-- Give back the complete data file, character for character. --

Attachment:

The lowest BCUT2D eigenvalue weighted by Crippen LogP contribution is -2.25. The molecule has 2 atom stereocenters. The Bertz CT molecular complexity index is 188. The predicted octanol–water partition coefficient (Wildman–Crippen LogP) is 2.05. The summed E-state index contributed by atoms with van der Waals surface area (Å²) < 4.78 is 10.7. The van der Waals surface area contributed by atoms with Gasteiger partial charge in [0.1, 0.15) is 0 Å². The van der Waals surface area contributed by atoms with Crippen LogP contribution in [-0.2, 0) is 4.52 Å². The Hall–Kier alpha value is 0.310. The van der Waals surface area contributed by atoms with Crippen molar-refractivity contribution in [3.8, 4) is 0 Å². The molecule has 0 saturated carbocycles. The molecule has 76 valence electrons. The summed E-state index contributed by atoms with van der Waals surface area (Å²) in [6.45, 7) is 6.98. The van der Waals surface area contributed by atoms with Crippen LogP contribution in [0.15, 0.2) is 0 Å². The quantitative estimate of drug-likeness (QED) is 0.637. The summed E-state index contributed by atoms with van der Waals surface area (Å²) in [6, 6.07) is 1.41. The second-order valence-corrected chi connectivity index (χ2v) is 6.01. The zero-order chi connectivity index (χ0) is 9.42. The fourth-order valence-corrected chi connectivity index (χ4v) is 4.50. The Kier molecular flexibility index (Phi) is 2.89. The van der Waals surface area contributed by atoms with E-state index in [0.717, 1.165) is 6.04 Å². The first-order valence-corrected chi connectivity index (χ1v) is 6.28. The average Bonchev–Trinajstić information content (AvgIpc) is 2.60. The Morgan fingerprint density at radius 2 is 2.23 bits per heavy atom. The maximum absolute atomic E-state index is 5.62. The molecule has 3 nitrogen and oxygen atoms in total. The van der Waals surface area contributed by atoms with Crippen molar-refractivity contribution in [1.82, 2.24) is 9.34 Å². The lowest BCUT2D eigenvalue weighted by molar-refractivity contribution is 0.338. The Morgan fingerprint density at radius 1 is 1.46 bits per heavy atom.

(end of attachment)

The lowest BCUT2D eigenvalue weighted by Crippen LogP contribution is -2.25. The molecule has 2 atom stereocenters. The Bertz CT molecular complexity index is 188. The predicted octanol–water partition coefficient (Wildman–Crippen LogP) is 2.05. The summed E-state index contributed by atoms with van der Waals surface area (Å²) < 4.78 is 10.7. The van der Waals surface area contributed by atoms with Gasteiger partial charge in [0.1, 0.15) is 0 Å². The van der Waals surface area contributed by atoms with Crippen LogP contribution in [-0.2, 0) is 4.52 Å². The Hall–Kier alpha value is 0.310. The van der Waals surface area contributed by atoms with Crippen molar-refractivity contribution in [3.8, 4) is 0 Å². The molecule has 0 saturated carbocycles. The molecule has 76 valence electrons. The summed E-state index contributed by atoms with van der Waals surface area (Å²) in [6.45, 7) is 6.98. The van der Waals surface area contributed by atoms with Crippen LogP contribution in [0.15, 0.2) is 0 Å². The quantitative estimate of drug-likeness (QED) is 0.637. The summed E-state index contributed by atoms with van der Waals surface area (Å²) in [6, 6.07) is 1.41. The second-order valence-corrected chi connectivity index (χ2v) is 6.01. The zero-order chi connectivity index (χ0) is 9.42. The fourth-order valence-corrected chi connectivity index (χ4v) is 4.50. The Kier molecular flexibility index (Phi) is 2.89. The van der Waals surface area contributed by atoms with E-state index in [0.717, 1.165) is 6.04 Å². The first-order valence-corrected chi connectivity index (χ1v) is 6.28. The average Bonchev–Trinajstić information content (AvgIpc) is 2.60. The Morgan fingerprint density at radius 2 is 2.23 bits per heavy atom. The maximum absolute atomic E-state index is 5.62. The molecule has 3 nitrogen and oxygen atoms in total. The van der Waals surface area contributed by atoms with Crippen molar-refractivity contribution in [1.82, 2.24) is 9.34 Å². The lowest BCUT2D eigenvalue weighted by molar-refractivity contribution is 0.338. The Morgan fingerprint density at radius 1 is 1.46 bits per heavy atom.